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The prevalence of chronic health disease in a resistance trained Australian population
conference contributionposted on 06.12.2017, 00:00 by Brendan HumphriesBrendan Humphries, Michael KingsleyMichael Kingsley, Vincent DalboVincent Dalbo, Aaron ScanlanAaron Scanlan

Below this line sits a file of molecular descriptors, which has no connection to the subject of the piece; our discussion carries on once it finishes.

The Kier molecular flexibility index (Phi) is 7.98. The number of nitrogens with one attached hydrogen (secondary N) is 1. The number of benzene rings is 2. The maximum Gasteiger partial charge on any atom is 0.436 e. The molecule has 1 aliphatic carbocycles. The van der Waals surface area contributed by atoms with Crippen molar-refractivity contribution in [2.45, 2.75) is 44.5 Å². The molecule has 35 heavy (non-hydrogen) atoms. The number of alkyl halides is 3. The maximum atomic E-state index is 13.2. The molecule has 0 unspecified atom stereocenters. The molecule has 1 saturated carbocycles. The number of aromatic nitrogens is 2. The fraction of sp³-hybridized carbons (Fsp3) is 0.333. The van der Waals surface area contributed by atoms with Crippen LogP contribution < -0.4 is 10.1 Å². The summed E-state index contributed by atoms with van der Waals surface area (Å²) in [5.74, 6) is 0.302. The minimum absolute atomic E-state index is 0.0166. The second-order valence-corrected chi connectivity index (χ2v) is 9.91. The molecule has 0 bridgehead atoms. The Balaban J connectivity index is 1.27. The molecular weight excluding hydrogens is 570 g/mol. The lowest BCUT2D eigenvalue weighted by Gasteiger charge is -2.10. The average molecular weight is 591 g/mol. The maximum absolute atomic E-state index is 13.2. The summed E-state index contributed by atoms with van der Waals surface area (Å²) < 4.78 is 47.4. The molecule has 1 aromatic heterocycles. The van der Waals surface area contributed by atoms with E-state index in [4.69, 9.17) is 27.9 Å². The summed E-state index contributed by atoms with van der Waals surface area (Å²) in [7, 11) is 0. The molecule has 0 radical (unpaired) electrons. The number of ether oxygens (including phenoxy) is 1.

Introduction: A profusion of muscle strengthening research and targeted randomized controlled trials report the many health benefits from resistance training for both healthy and at risk populations. Endorsed physical activity recommendations also explicitly state that Australian adults should initiate and maintain engagement in muscle strengthening activities in conjunction with aerobic, flexibility and neuromotor activities to encourage healthy lifestyles in the absence of chronic health disease. The primary objective of this research was to highlight the strength of association between self-reported resistance training and selected diseases in randomly selected adults living in Central Queensland, Australia.Methodology: A Computer-Assisted-Telephone-Interview (CATI) survey conducted by the Population Research Laboratory at CQUniversity performed a survey of 1289 Central Queensland adults (male = 635, female 654) in October–November 2010. Respondents were asked to report on questions including age, gender, stature, mass, and health status along with questions relating to resistance training participation, knowledge and training levels. The strength of association between variables was determined using odds ratios and 95% confidence intervals.Participants: Respondents were 18 years of age or older that could be contacted by direct-dialed, land-based telephone service. A telephone database using a computer program to select, with replacement, a simple random sample of phone numbers selected respondents.Results: Only 13% of the respondents reported that they were currently participating in muscle strengthening activities. Significantly more males performed resistance training than females (p < 0.05).Young resistance training respondents (18–24 yrs) reported the prevalence of no chronic disease as 67%, (25–34 yrs) 47%, (35–44 yrs) 37%, (45–54 yrs) 24%, (55–64 yrs) 14% and 65 years and over only 6%. Resistance training activity was associated with a significant (p < 0.05) decrease in prevalence of heart disease (OR: 1.89, 1.23–2.90), arthritis (OR: 1.65, 1.23–2.20), abnormal blood pressure (OR: 1.92, 1.48–2.50), elevated cholesterol (OR: 1.58, 1.18–2.11), and an increased prevalence of reporting no known disease condition (OR: 0.71, 0.57–0.89).Conclusions: The present data suggests that performing resistance training activities is associated with a reduced risk of heart disease, arthritis, blood pressure and cholesterol levels, and an increased likelihood of an absence of a chronic health condition. The present data also confirms a lack of prevalence of Australian's participating in regular muscle strengthening activity programs to gain health benefits. These findings suggest the need to increase overall education on the health benefits and absence of chronic health disease resulting from a lifestyle change that includes regular resistance training.